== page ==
A look at traditional quotations by famous people shows that what is commonly understood as “wisdom” varies according to personality, experience and epoch. Wisdom is also found in interpersonal relationships, whereby family members, partners, friends, acquaintances and even neighbours can all be perceived as “wise”. This is the case whenever they “give critical input and point out new perspectives to someone who is struggling to find an answer to something”, explains Judith Glück, a developmental psychologist at the Institute of Psychology at the Alpen-Adria Universität Klagenfurt. According to her, this very aspect was crucial for the nomination of many of the so-called “wisdom nominees” in the world’s first long-term study on the development of wisdom. These 19 individuals were recommended to the researcher when she asked people who they considered to be wise from their personal environment. A total of 155 residents of Carinthia, including the “wisdom nominees”, accepted an invitation to participate in the study.
Wisdom research is a young field
Judith Glück and her team have been working intensively on wisdom development as part of the FWF-funded research project Life Events, Resources and Wisdom: How is it created and why? How do factors such as significant life events, resources and experience interact? “Wisdom is a highly complex issue that confronts researchers with methodological challenges. We are the first to look at this issue over a 20-year period,” says Glück in the interview with scilog. The theoretical basis for the project, a development model of wisdom (MORE Life Experience Model), was conceived in 2014. It is, however, no coincidence that the longitudinal study is located in Klagenfurt. Supported by project funds from the FWF and the University of Chicago, the Alpen-Adria Universität Klagenfurt introduced ”wisdom research” as a focus research area in 2008.
No wisdom without emotion
Over the past ten years, the definition of wisdom has changed dramatically. Initially, the doctrine was based on a stable concept of wisdom, according to which a wise person always acts wisely. However, when the focus is on wisdom development, it becomes apparent that wisdom is dynamic and dependent on the situation. “Why a person sometimes acts wisely and sometimes does not depends on whether they can call up and apply their knowledge of what is wise in a particular situation”, explains the researcher. The inner attitude towards life plays a central role in access to knowledge, whereby certain emotional resources are crucial. According to the MORE model, these resources are “mastery” (i.e. the ability to deal with uncontrollability), openness, reflectivity and emotional regulation, including empathy (especially in conflict situations). If a person’s emotional regulation is poorly developed, for instance, they have difficulty accessing wisdom-related knowledge in an emotionally demanding situation. The fact that this connection between knowledge (cognition) and inner attitude (emotion) exists can be proven empirically on the basis of the first two survey phases of the long-term study. People with more advanced personal resources are more likely to have access to their knowledge. This illustrates how important the integration of cognition and emotion is both for behaving wisely and the development of wisdom.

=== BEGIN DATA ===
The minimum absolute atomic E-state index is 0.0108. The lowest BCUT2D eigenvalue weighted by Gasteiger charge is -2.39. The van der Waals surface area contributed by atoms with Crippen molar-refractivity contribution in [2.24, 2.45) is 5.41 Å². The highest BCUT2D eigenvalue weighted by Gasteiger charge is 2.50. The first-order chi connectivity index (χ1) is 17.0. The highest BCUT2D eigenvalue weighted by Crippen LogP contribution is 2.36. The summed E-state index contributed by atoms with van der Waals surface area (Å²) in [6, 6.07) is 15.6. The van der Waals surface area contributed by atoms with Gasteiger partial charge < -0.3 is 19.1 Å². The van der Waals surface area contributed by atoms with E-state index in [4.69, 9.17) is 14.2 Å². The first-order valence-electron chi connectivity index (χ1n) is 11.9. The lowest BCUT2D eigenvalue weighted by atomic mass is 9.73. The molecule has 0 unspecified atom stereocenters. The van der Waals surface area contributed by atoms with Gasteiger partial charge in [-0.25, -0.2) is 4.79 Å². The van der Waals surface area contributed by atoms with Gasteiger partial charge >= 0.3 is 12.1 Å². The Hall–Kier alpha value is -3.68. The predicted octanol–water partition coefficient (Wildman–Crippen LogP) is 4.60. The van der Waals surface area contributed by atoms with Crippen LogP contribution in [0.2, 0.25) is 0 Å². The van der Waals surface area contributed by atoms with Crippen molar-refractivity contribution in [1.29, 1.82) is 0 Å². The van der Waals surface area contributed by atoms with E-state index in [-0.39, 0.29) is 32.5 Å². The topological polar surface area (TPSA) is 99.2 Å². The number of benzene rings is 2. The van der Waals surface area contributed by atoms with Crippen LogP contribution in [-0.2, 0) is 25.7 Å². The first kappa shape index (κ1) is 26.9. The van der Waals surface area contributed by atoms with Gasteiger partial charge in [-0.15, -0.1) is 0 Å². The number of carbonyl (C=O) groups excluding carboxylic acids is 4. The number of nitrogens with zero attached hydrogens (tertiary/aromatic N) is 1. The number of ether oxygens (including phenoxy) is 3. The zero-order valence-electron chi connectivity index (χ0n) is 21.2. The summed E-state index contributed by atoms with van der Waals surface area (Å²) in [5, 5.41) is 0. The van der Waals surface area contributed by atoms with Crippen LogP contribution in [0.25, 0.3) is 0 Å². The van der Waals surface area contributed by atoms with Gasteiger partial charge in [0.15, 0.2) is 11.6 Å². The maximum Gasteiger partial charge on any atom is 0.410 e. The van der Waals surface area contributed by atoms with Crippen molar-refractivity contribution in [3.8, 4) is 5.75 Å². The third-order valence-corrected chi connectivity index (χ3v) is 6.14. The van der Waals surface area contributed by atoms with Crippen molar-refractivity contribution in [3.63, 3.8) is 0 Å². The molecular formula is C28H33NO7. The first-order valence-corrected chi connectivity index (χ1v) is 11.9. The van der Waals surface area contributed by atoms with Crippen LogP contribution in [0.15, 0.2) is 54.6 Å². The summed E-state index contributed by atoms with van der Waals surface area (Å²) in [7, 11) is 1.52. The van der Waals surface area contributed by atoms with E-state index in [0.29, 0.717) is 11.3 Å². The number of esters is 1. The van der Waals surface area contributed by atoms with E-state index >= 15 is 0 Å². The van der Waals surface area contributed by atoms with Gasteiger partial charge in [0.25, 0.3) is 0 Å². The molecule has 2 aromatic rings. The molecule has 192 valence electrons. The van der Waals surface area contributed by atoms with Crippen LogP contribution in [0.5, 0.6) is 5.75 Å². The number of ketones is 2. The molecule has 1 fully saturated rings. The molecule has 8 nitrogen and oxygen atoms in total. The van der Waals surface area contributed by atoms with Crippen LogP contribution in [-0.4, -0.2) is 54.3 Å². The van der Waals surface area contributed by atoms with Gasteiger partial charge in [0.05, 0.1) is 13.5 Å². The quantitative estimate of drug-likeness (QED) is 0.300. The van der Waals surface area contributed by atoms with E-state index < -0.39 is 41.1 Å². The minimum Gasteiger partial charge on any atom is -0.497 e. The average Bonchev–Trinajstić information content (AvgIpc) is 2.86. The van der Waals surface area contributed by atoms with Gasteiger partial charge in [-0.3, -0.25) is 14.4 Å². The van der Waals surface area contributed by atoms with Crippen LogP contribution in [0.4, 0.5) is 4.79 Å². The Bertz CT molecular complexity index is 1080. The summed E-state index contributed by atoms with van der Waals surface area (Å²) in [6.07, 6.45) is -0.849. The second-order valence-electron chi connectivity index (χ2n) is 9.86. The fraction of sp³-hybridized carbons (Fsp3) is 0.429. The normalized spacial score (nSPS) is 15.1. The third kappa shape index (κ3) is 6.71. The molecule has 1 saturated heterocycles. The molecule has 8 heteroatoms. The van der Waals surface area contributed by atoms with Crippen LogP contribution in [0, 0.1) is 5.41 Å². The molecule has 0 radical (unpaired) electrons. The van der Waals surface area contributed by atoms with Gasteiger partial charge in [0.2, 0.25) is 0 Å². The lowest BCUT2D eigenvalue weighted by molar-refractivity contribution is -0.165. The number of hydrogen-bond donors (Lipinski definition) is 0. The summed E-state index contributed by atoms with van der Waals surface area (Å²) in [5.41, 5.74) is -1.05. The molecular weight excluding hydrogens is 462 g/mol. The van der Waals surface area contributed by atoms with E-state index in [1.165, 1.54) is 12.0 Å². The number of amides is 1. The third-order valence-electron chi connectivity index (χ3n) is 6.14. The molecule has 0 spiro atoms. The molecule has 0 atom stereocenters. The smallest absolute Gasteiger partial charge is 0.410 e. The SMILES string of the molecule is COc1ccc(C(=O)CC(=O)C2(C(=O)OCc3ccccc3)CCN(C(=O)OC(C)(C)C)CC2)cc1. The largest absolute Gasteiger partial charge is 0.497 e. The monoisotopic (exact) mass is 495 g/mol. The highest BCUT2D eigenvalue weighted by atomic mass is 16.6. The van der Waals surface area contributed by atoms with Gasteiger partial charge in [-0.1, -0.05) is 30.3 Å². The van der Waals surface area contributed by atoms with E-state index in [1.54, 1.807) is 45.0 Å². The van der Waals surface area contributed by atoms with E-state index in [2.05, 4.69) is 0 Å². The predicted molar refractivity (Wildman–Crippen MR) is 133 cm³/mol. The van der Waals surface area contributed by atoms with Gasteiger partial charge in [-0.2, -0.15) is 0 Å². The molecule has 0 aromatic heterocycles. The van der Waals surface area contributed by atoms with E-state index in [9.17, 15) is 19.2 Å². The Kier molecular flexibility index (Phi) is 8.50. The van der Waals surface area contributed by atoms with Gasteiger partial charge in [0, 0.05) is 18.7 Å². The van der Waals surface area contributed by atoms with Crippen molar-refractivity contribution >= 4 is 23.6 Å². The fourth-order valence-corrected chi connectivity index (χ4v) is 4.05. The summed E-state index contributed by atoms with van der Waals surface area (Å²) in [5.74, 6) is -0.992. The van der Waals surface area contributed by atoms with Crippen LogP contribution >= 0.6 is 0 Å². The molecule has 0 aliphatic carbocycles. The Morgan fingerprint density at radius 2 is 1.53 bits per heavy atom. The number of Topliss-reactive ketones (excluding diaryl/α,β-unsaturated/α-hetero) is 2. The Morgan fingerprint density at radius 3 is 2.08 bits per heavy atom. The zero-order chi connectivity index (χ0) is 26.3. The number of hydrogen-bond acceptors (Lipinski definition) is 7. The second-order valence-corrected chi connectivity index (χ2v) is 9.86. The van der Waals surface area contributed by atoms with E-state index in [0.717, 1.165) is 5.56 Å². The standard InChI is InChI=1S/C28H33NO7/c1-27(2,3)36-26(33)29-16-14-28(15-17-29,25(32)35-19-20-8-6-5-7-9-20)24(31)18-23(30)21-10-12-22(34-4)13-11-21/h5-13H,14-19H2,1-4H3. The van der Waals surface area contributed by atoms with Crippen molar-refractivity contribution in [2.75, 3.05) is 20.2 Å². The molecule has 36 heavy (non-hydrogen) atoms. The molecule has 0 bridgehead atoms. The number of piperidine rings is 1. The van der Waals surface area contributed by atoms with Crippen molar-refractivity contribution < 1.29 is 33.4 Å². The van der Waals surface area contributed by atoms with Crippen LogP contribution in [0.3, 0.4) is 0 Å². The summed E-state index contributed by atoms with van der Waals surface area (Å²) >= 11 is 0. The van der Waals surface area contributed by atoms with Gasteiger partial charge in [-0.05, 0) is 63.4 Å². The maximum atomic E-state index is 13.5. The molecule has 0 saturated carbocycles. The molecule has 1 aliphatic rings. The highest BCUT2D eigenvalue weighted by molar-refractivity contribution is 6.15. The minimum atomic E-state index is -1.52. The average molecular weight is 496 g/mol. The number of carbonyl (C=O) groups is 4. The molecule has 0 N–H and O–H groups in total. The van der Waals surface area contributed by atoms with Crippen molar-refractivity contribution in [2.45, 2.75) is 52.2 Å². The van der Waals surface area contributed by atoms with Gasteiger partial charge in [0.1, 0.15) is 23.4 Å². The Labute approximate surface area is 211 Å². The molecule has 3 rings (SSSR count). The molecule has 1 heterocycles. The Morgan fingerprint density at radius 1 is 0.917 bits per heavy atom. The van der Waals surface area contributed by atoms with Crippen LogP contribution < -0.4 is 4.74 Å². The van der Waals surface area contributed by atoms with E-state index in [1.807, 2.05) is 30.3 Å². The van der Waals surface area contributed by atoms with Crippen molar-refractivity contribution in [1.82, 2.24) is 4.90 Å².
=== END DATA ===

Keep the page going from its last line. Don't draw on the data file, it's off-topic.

A scientifically founded answer to the question as to what and who is wise is unlikely to be found in a concrete reaction to a particular situation. “This is not about what someone has done, but about the thought they put into it. For research, wisdom becomes most evident when people talk about their lives or about difficult events and conflicts”, notes Glück. The researchers are currently evaluating the third phase of the survey. All of the 155 participants live in Carinthia, and are aged between 22 and 89. After an initial thorough interview, they are interviewed once a year over a period of 20 years. Glück cautions, however, that the sample consists of people who are more self-reflective than the average person. When the focus is placed on how someone reflects on events, the scientists can start drawing comparisons – even if the life events are different. The researcher defines a life event as something that “challenges everything that came before in a positive or negative way and requires reorientation”. These situations hold a great deal of potential for people to become wiser. However, both their spectrum and their frequency were surprising: after the first year, 64 out of 101 participants reported at least one such event and a third more than three events that had shaped them in the previous year.
Together, not alone
Although it is a myth that wisdom generally increases with age, it has become apparent that wise people among those over 60 years of age actively use their emotional resources to learn from their life experiences. This finding shows that emotional resources have a greater impact on the development of wisdom than biological age and that these resources also evolve in the interplay with life events, which in turn explains the dynamic development of wisdom. Nevertheless, the insight of not being able to control everything in life (the mastery resource) usually only develops in people after a certain age. “Being truly wise also means knowing how important other people are and turning to them for help when necessary”, concludes Glück. Accordingly, instead of always insisting on solving problems alone, it is absolutely right and important to seek support – not least in order to become personally wiser.
Judith Glück is a developmental psychologist with a longstanding focus on the study of wisdom. She has held the Chair of Developmental Psychology at the Department of Developmental Psychology and Educational Psychology at the Alpen-Adria-Universität Klagenfurt since 2007. She is the co-editor of the Cambridge Handbook of Wisdom, which is due to be published in 2019.